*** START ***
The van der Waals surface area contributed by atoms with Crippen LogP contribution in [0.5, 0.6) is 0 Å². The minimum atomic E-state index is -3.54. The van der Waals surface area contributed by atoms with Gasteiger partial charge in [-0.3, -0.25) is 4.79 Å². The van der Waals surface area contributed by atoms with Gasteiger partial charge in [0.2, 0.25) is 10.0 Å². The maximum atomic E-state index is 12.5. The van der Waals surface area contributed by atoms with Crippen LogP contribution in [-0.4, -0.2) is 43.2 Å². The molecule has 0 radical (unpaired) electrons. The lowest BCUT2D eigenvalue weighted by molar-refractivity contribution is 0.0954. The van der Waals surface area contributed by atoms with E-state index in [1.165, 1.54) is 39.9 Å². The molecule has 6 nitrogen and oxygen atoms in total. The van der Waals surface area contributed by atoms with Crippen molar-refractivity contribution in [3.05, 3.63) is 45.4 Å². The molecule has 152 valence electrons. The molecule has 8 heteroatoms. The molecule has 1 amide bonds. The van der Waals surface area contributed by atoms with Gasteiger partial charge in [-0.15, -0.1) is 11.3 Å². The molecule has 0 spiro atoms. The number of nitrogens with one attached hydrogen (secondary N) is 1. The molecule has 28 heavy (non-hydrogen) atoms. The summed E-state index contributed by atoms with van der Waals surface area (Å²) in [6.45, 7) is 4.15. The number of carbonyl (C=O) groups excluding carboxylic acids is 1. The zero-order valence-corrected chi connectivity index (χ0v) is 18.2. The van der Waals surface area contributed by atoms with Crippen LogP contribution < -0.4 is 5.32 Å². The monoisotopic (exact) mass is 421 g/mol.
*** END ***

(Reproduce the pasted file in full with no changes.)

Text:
The van der Waals surface area contributed by atoms with Crippen LogP contribution in [0.5, 0.6) is 0 Å². The minimum atomic E-state index is -3.54. The van der Waals surface area contributed by atoms with Gasteiger partial charge in [-0.3, -0.25) is 4.79 Å². The van der Waals surface area contributed by atoms with Gasteiger partial charge in [0.2, 0.25) is 10.0 Å². The maximum atomic E-state index is 12.5. The van der Waals surface area contributed by atoms with Crippen LogP contribution in [-0.4, -0.2) is 43.2 Å². The molecule has 0 radical (unpaired) electrons. The lowest BCUT2D eigenvalue weighted by molar-refractivity contribution is 0.0954. The van der Waals surface area contributed by atoms with E-state index in [1.165, 1.54) is 39.9 Å². The molecule has 6 nitrogen and oxygen atoms in total. The van der Waals surface area contributed by atoms with Crippen molar-refractivity contribution in [3.05, 3.63) is 45.4 Å². The molecule has 152 valence electrons. The molecule has 8 heteroatoms. The molecule has 1 amide bonds. The van der Waals surface area contributed by atoms with Gasteiger partial charge in [-0.15, -0.1) is 11.3 Å². The molecule has 0 spiro atoms. The number of nitrogens with one attached hydrogen (secondary N) is 1. The molecule has 28 heavy (non-hydrogen) atoms. The summed E-state index contributed by atoms with van der Waals surface area (Å²) in [6.45, 7) is 4.15. The number of carbonyl (C=O) groups excluding carboxylic acids is 1. The zero-order valence-corrected chi connectivity index (χ0v) is 18.2. The van der Waals surface area contributed by atoms with Crippen LogP contribution < -0.4 is 5.32 Å². The monoisotopic (exact) mass is 421 g/mol.